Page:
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Flood victims in Orange are getting used to life post-Harvey

Life post-Harvey

The city of Beaumont has been without clean drinking water for more than one week. So far, $15 billion has been ear marked for hurricane relief efforts.

The U.S. Senate overwhelmingly passed this legislation with an 80-17 vote and raised the debt ceiling through December.

The money will aid Harvey relief efforts as well as the initial emergency funding for hurricane Irma, which is expected to hit Florida in the next couple of days.

If the House approves the bill, it will head to the president's desk for his approval.

In southeast Texas, tens of thousands of residents are still struggling to get their lives back on track in Harvey’s wake.

According to a FEMA spokesperson, 54,979 people in Jefferson County have registered for emergency assistance. That is the second highest for any county behind Harris that has seen more than 322,000 people register.

On Thursday, Orange Mayor Jimmy Sims said Harvey is the worst story in the city’s history.

Flood victims in Orange are getting used to life post-Harvey.

It consists mostly of gutting homes, removing insulation and sheet rock, everything that's been contaminated by flood water.

Volunteers were seen Thursday doing demolition for an elderly community near Little Cypress in an attempt make their living spaces safe again.

But people who live there don’t expect life to return to normal for a long, long time.

“It’s an emotional, gut wrenching terrible time,” said volunteer Les Hayhurst.

While life returns to normal in some neighborhoods, Orange is not one of them.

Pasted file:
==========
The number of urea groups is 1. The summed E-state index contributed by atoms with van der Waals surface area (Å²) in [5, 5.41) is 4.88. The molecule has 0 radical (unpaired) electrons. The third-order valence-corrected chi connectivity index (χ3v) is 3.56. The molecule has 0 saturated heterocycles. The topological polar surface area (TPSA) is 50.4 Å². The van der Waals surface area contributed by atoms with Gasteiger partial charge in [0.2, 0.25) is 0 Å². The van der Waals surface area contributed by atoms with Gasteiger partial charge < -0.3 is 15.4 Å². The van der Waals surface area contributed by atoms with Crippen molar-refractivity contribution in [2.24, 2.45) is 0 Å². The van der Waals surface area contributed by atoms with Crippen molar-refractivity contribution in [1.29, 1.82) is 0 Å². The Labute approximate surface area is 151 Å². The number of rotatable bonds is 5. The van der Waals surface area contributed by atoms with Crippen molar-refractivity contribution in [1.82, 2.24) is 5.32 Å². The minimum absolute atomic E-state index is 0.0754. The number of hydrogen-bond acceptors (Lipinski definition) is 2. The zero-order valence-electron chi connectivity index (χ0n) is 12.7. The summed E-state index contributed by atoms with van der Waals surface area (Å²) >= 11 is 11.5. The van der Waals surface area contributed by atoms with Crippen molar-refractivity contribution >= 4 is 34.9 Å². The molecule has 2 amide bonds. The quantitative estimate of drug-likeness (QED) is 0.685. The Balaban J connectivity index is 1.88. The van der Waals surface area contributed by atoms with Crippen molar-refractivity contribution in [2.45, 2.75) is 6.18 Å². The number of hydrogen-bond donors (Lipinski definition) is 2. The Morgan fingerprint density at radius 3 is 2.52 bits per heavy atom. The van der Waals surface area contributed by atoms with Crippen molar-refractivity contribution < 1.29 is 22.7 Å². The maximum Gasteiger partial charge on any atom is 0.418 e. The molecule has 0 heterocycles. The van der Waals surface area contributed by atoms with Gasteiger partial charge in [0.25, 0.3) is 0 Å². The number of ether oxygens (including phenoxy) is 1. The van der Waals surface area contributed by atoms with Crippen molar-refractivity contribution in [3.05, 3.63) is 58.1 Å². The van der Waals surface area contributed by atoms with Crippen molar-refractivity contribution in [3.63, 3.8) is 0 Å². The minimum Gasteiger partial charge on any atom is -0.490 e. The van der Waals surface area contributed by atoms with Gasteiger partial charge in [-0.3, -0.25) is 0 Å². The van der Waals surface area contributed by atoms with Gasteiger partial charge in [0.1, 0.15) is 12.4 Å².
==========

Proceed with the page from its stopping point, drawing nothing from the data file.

“I don’t know that it will ever be normal again,” said Shirley Leblanc who was also helping an elderly woman that she cares for.

Leblanc herself went days without power or running water. She hoped to get some help from the state of Texas, just to get by for the next month while she's out of a job.

“I called the food stamp office 2-1-1 and after an hour-and-a-half on the phone she tells me there has been no disaster declaration for food stamps,” Leblanc said.

An assistant press officer with the Department of Health and Human Services said in an email:

“We are continuing discussions with the federal government about the possibility of a Disaster-SNAP waiver, which would offer short-term food assistance benefits to eligible families recovering after they return home following the disaster. At this time, we do not know when D-SNAP will be approved. As soon as we know it is available, we will let Texans know using HHS communications channels.”

“When they need the help the most they're not getting it,” Leblanc said.

But, when other avenues failed her, the kindness of neighbors saved her.

“My neighbor fed me when my electricity was off she had a gas stove,” Leblanc said.

Les Hayhurst also spent Thursday focusing his volunteer efforts in Orange.

“It’s an emotionally wrenching terrible time to take all of your belongings and just pile them up on the side of the road it's just an emotional gut wrench,” Hayhurst said.

He and a friend worked to cut molded sheetrock out of the residence of an elderly woman.

“When all this is done in the mold really sets in, the biggest need we will have going forward is sheetrock. A lot of these homes especially in the elderly communities don't have insurance,” Hayhurst said.

World War II veteran Robert Rothrock lives in the same community where Leblanc and Hayhurst are volunteering. He’s weathered his fair share of storms.

“I've been through 21 hurricanes and two typhoons,” Rothrock said.

He spent the day sitting outside, waving to passersby, relieved to see the sun again.

“I love to see the birds, see the people, Rothrock said.

Even more than that, Rothrock says the best thing that's left standing after the storm, is the flag of the United States of America and the hope it represents for the future.

“We got to keep it flying. It’s the only thing we've got left,” Rothrock said.

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